Charge-selective transport of organic and protein analytes through synthetic nanochannels.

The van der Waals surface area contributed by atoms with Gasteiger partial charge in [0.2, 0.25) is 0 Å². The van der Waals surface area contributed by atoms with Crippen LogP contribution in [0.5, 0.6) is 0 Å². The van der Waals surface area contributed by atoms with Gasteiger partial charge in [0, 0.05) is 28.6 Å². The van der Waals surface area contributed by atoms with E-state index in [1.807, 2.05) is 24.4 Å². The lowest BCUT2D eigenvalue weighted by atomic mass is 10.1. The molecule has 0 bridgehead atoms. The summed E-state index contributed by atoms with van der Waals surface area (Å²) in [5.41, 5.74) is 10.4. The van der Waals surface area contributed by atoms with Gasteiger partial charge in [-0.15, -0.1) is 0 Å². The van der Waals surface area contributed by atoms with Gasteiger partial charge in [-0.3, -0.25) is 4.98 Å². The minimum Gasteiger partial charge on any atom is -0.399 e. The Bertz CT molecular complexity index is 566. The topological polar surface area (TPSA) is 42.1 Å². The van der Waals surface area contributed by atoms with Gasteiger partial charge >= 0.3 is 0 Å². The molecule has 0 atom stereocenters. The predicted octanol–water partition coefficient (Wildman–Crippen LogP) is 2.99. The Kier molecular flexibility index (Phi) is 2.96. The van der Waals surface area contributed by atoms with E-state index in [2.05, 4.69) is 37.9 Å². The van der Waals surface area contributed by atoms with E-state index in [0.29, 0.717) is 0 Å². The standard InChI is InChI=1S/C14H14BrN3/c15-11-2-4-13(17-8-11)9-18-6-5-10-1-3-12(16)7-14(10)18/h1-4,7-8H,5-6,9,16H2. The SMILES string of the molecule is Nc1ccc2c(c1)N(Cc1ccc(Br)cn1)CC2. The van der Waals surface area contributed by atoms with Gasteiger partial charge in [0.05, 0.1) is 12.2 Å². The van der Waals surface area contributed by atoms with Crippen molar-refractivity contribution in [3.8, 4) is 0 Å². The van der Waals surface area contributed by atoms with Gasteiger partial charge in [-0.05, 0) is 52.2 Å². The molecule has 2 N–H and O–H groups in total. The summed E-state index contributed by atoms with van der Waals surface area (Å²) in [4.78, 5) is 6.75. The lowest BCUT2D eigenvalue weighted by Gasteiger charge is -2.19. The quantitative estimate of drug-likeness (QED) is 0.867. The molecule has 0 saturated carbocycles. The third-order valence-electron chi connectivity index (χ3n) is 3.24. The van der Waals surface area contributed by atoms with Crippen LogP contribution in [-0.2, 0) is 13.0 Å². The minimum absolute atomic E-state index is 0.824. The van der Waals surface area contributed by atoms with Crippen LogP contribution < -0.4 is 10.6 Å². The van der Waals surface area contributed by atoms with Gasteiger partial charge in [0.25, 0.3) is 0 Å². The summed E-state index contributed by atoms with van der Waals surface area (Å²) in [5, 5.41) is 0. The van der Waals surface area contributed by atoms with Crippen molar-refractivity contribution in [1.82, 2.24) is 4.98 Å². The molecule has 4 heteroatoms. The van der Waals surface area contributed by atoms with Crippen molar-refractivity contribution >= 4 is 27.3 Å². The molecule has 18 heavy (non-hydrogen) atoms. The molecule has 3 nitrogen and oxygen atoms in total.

We present an experimental demonstration of a synthetic nanoporous membrane suitable for charge-selective transport of ionic species. The surfaces and walls of synthetic nanochannels, fabricated in heavy ion-tracked polyethylene terephthalate membranes are negatively charged due to the presence of carboxylate moieties. These nanofilters discriminate and gate the transport of cations while inhibiting the passage of anions. The permselectivity of these membranes is reversed by converting the carboxylic moieties into terminated amino groups. The positively charged (aminated) membranes facilitate the transport of anions. Based on the same principle, charged biomolecules (bovine serum albumin and lysozyme) are successfully filtered through these membranes. These membranes also exhibit the phenomenon of ion concentration polarization.
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